Standing up for generation Brexit
WHY has the youth of Britain been denied a say in its own future? After all, it is us that will have to live with the consequences of Brexit, writes 15-year-old Rachel Duffy.
It’s more than four months since the UK voted to leave the European Union and the dust has begun to settle; we have a new Prime Minster along with a new foreign secretary and those who voted either ‘Leave’ or ‘Remain’ are both coming to terms with the final vote and impacts it will have for them.
But still new fears are surfacing daily about what this so called ‘Hard Brexit’ will really mean for our generation.
Why weren’t 16 year olds allowed to vote? Is it that we are not mature enough? That we do not have a deep enough understanding of British or European politics? Because on Friday the 24th of June I sat in a classroom full of 15 and 16-year-olds and I heard more common sense, well thought out and passionate arguments, rationality and political awareness than Nigel Farage has in his little finger.
“Because of my passionate want to remain I have been labelled by many of my elders, some of which are even family and friends, as not only naive but ‘exceedingly leftist’ and ‘too liberal’. If believing that children of my own age and remarkably similar background should have the same right to an education in which I too often take for granted then my hands are up, I am.”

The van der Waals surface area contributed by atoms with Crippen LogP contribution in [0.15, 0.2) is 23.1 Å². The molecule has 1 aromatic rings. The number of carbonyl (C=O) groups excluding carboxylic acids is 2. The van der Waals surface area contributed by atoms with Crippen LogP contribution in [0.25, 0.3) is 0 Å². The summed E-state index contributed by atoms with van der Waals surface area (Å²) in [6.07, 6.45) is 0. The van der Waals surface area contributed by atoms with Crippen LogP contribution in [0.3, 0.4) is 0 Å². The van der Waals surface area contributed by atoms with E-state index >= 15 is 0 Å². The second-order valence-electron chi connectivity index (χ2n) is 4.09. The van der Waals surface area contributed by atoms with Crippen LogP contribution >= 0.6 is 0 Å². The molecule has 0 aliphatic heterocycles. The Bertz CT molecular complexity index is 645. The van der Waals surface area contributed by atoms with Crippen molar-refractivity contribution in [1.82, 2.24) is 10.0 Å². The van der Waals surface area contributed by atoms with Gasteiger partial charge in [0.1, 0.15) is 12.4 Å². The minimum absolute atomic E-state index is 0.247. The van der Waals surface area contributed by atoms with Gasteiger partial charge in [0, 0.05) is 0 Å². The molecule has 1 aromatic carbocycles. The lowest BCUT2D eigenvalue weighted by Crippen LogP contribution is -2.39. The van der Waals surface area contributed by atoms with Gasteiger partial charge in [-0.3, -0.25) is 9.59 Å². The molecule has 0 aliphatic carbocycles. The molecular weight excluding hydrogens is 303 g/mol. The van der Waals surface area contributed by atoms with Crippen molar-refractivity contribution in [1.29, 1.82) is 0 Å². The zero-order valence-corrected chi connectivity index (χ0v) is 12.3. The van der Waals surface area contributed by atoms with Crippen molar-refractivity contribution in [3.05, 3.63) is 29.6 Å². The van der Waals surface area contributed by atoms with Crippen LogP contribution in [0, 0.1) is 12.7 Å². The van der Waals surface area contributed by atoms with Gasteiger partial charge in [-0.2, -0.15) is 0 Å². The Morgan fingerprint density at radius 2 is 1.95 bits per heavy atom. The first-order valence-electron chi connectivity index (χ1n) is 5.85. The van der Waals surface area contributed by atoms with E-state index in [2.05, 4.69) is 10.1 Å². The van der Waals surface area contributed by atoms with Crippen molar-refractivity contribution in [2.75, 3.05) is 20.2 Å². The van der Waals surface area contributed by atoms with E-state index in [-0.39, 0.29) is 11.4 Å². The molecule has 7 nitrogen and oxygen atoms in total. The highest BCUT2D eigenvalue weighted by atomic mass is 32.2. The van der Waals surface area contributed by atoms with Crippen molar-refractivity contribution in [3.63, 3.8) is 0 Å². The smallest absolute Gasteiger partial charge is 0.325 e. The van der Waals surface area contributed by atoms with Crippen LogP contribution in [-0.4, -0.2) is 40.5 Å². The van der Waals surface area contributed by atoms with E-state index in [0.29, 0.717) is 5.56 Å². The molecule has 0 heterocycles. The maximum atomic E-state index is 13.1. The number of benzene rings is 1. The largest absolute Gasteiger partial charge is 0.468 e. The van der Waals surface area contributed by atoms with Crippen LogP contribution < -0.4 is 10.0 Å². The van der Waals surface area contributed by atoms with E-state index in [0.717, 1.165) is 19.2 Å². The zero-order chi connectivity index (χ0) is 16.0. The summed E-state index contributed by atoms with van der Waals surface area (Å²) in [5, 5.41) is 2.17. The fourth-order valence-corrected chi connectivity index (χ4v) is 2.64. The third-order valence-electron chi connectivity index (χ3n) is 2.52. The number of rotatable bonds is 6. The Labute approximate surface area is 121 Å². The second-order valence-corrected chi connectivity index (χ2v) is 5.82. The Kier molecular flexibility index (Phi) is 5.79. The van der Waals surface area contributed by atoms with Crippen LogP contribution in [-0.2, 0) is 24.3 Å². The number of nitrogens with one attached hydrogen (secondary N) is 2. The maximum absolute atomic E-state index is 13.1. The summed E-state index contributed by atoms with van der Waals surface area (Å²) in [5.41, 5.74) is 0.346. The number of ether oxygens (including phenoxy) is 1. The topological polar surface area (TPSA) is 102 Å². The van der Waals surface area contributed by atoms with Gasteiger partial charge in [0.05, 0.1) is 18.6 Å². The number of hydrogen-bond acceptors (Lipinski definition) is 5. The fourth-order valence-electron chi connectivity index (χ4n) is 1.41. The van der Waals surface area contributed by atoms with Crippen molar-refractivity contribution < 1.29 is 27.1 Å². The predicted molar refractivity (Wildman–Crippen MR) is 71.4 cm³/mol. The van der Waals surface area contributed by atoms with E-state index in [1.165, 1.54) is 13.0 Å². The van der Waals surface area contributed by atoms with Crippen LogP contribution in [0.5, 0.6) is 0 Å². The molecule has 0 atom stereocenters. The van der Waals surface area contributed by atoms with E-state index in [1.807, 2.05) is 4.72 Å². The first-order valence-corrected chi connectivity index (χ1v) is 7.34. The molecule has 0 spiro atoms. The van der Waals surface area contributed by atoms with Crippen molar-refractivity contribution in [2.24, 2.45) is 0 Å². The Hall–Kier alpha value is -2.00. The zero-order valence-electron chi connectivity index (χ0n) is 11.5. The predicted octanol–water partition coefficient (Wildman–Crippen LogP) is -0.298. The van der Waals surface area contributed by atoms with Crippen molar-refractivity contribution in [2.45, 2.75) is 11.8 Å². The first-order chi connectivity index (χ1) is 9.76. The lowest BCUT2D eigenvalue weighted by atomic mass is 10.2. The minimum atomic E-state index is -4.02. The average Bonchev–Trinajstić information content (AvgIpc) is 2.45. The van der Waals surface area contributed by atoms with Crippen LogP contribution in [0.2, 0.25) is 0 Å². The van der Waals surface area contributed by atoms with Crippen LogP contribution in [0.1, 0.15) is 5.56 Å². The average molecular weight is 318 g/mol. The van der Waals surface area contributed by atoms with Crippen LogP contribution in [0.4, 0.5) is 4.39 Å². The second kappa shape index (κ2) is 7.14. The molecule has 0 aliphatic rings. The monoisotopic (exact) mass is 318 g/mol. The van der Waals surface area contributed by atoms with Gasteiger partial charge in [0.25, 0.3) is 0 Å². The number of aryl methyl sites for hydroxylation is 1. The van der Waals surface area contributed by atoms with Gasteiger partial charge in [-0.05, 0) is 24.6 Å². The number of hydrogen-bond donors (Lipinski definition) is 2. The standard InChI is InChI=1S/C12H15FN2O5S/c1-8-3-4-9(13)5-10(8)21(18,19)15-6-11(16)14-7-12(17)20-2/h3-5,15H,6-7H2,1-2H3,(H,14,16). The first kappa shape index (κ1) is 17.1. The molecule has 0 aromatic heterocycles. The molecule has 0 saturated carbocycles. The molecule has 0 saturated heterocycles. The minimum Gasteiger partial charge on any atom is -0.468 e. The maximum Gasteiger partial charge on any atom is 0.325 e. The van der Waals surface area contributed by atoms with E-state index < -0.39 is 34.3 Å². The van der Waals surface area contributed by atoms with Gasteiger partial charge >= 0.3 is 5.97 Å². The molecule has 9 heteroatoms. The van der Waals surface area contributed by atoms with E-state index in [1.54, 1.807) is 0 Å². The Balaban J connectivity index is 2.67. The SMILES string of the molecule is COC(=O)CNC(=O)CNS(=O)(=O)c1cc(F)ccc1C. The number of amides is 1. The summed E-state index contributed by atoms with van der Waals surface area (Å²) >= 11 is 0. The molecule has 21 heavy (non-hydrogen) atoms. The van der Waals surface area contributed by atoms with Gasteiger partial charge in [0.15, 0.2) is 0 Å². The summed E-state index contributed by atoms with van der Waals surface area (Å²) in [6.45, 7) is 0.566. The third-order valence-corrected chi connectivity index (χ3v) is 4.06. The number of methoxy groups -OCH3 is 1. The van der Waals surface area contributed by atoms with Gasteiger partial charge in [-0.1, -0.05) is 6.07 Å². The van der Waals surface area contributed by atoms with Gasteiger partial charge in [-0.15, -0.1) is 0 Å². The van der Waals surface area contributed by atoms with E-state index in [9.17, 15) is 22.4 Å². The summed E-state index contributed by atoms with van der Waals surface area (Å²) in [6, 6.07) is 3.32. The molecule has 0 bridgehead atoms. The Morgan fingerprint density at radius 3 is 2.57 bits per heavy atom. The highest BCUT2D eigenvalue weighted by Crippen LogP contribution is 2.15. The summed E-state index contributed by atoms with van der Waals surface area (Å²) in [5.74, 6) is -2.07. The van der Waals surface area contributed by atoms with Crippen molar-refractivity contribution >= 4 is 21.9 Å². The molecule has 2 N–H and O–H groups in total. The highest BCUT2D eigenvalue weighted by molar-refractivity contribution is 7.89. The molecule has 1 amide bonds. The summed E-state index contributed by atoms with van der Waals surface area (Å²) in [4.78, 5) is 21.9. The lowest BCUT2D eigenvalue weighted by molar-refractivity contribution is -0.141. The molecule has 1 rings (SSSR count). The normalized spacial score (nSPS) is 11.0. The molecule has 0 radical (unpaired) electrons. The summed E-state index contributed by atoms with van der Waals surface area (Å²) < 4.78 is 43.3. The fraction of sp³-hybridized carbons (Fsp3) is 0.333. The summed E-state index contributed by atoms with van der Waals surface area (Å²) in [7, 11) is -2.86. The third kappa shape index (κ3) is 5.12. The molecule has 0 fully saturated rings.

It is after all us that will experience the consequences of the decision made by our elders and ‘superiors’. If our government really does want to create such educated, successful and politically aware citizens as it so implies, then surely allowing us a say in our future is a good way to start? Why have the youth of Britain been denied a say in their future? It is after all us that will experience the consequences of the decision made by our elders.
If our government really does want to create such educated, successful and politically aware citizens as it so implies, then surely allowing us a say in our future is a good way to start listening to the opinions of the young.
For decades, young Brits have enjoyed the freedom of Europe; been able to work, study and travel freely on the continent, and enjoy healthcare and other privileges while they do so. As the young of Britain’s careers are statistically far more likely to be reliant upon the European Union surly it is only right that we should have a vote in our future?